The Health Ministry announced Friday that its director-general Nachman Ash had approved giving COVID-19 vaccine boosters to all Israelis over the age of 40. The decision came after a government advisory panel of health experts made the recommendation Thursday evening.
Even before the ministry decision was announced, health clinics were already inviting all those in the relevant age group to schedule appointments to get their third shot, as Ash had been widely expected to sign off on the move.
The shot had previously been available to all those over 50.
Also now eligible at any age over 18 are pregnant women, teachers, healthcare workers, staff in nursing homes and welfare programs, prisoners and prison guards, and at-risk groups including overweight or diabetic individuals.
Only those who received the second vaccine dose at least five months earlier are eligible for the shot.
Israel is the first country in the world to offer a third vaccine to such a broad slice of its population, as it seeks to combat the highly infectious Delta variant of the coronavirus.
Prime Minister Naftali Bennett, 49, also did not await Ash’s okay, with his office announcing Thursday night that he would be inoculated the next morning.
“I call on everyone who meets the criteria that have been determined by the committee – get vaccinated,” Bennett said in a statement. “Take responsibility for the health and livelihoods of all of us. This is not the time to gamble with life.”
The program has already seen over 1 million people over the age of 50, the immunocompromised and healthcare workers receive a third dose of the shot.
The Walla news site reported that some clinics had already begun vaccinating those in the 40-49 range overnight.
“Once I heard that vaccinations were being opened to ages 40 and up, I went to the Meuhedet clinic without an appointment and hoped for the best, and indeed they agreed to give me the shot on the spot,” Ramat Hasharon man Lior Sion, 44, told the site.
The expert panel had considered expanding the coverage of boosters to all those who have had two vaccine doses, of any age. However, that proposal was ultimately not approved.
The Ynet news site reported that Ash still opposes expanding vaccinations to the entire cohort of already vaccinated individuals.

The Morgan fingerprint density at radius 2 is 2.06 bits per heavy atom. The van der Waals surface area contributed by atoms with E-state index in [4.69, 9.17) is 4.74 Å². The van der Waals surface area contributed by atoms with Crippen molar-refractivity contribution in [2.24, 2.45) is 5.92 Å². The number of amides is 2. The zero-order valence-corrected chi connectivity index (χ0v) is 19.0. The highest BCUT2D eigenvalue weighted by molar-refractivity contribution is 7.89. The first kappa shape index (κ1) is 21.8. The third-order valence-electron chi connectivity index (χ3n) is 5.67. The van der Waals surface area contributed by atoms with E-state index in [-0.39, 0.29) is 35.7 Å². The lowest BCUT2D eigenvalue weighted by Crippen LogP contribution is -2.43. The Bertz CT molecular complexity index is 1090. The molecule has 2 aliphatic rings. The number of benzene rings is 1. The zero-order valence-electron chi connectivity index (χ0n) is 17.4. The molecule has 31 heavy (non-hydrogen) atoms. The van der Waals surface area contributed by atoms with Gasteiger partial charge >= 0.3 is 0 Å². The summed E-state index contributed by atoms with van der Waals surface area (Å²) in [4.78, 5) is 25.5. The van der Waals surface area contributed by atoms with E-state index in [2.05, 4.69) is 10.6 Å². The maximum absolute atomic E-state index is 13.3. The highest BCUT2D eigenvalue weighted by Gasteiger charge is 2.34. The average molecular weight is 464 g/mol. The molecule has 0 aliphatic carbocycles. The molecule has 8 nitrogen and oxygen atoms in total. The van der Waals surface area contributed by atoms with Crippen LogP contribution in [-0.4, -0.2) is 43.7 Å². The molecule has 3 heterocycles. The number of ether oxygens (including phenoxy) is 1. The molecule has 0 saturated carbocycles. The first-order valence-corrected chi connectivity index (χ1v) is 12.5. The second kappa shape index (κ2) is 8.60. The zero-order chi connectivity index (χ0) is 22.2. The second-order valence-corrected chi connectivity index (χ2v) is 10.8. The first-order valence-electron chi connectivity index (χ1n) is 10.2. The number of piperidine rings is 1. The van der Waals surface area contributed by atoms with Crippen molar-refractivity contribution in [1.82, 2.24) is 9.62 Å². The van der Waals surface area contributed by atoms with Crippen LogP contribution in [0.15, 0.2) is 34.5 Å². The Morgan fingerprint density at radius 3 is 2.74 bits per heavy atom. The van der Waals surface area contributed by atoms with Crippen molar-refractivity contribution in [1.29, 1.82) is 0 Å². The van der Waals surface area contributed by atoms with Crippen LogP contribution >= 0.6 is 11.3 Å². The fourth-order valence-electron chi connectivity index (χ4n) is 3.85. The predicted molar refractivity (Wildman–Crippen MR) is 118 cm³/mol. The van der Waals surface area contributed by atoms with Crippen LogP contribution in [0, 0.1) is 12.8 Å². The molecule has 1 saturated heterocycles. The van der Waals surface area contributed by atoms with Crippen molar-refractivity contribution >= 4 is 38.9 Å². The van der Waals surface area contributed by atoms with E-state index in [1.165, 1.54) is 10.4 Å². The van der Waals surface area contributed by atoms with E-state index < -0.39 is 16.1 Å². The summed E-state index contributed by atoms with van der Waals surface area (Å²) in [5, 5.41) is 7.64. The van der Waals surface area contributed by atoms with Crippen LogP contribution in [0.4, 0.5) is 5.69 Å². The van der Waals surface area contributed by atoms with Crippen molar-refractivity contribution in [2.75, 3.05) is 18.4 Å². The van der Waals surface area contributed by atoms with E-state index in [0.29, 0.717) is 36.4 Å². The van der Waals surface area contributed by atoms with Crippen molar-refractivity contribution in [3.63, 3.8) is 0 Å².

Speculation that the program will be significantly expanded has ramped up since US health officials announced Wednesday that a third dose would be offered to anyone over 18 years old starting September 20.
Last month, Israel became the first country in the world to begin offering booster shots to those over the age of 60, and, last week, expanded the eligibility to those over 50.
According to Health Ministry data on Thursday, 1,260,736 Israelis have received the third dose so far.
Israel has seen case numbers skyrocket in recent weeks due to the Delta variant. Over, 7,900 new cases were reported Wednesday, and 599 people were hospitalized in serious condition with the disease. A total of 6,752 people have died from the virus since the start of the outbreak last year.
Health officials expect the numbers to climb even higher and have warned the government that, at current rates, during September, the number of patients requiring hospital treatment will reach 5,000, half of whom will be in serious condition.
Channel 12 reported on Thursday evening that officials on the Israeli government panel have assessed that without a third shot, some 100 vaccinated individuals aged 40-49 will experience severe COVID illness over the next 30 days.
According to experts on the health panel cited by the network, those vaccinated with a booster shot are six to eight times less likely to have a severe case of the disease and four times less likely to get infected, compared with those who received two doses.
The experts also increasingly believe that the Delta variant is not particularly capable of bypassing the Pfizer vaccine used in Israel, rather, it is simply the waning effect of previous shots that is causing vaccinated people to fall ill, according to former Health Ministry director-general Gabi Barbash.
The booster’s ability to once again protect much of the population from Delta once administered is evidence of this, he told Channel 12.
Bennett’s government has resisted calls for tighter restrictions or a lockdown to bring down infection rates, insisting that the socioeconomic damage wrought would be too great. The administration has touted vaccines as a healthier way to thwart the spread of the virus.